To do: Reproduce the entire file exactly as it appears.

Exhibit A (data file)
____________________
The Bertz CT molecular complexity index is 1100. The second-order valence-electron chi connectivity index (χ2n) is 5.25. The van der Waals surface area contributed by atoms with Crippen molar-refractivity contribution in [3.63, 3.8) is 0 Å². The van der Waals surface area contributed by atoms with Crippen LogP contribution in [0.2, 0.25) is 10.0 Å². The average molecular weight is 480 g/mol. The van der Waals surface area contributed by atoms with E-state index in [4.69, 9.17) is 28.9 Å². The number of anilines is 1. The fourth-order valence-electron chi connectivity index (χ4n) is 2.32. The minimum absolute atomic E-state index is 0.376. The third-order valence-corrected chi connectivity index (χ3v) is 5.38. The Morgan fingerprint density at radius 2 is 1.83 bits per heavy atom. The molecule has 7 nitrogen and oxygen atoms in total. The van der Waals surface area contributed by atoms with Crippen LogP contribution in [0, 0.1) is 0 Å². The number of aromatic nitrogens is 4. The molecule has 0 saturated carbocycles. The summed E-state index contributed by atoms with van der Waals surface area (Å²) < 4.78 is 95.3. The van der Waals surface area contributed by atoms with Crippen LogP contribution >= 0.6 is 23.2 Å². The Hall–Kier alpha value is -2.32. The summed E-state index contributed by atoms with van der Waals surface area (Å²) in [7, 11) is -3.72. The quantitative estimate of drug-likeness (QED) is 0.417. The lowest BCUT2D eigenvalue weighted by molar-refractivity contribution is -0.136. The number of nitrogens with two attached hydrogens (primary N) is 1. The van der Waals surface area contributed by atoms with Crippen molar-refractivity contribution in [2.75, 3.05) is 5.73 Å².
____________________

The Bertz CT molecular complexity index is 1100. The second-order valence-electron chi connectivity index (χ2n) is 5.25. The van der Waals surface area contributed by atoms with Crippen molar-refractivity contribution in [3.63, 3.8) is 0 Å². The van der Waals surface area contributed by atoms with Crippen LogP contribution in [0.2, 0.25) is 10.0 Å². The average molecular weight is 480 g/mol. The van der Waals surface area contributed by atoms with E-state index in [4.69, 9.17) is 28.9 Å². The number of anilines is 1. The fourth-order valence-electron chi connectivity index (χ4n) is 2.32. The minimum absolute atomic E-state index is 0.376. The third-order valence-corrected chi connectivity index (χ3v) is 5.38. The Morgan fingerprint density at radius 2 is 1.83 bits per heavy atom. The molecule has 7 nitrogen and oxygen atoms in total. The van der Waals surface area contributed by atoms with Crippen LogP contribution in [0, 0.1) is 0 Å². The number of aromatic nitrogens is 4. The molecule has 0 saturated carbocycles. The summed E-state index contributed by atoms with van der Waals surface area (Å²) < 4.78 is 95.3. The van der Waals surface area contributed by atoms with Crippen LogP contribution >= 0.6 is 23.2 Å². The Hall–Kier alpha value is -2.32. The summed E-state index contributed by atoms with van der Waals surface area (Å²) in [7, 11) is -3.72. The quantitative estimate of drug-likeness (QED) is 0.417. The lowest BCUT2D eigenvalue weighted by molar-refractivity contribution is -0.136. The number of nitrogens with two attached hydrogens (primary N) is 1. The van der Waals surface area contributed by atoms with Crippen molar-refractivity contribution in [2.75, 3.05) is 5.73 Å².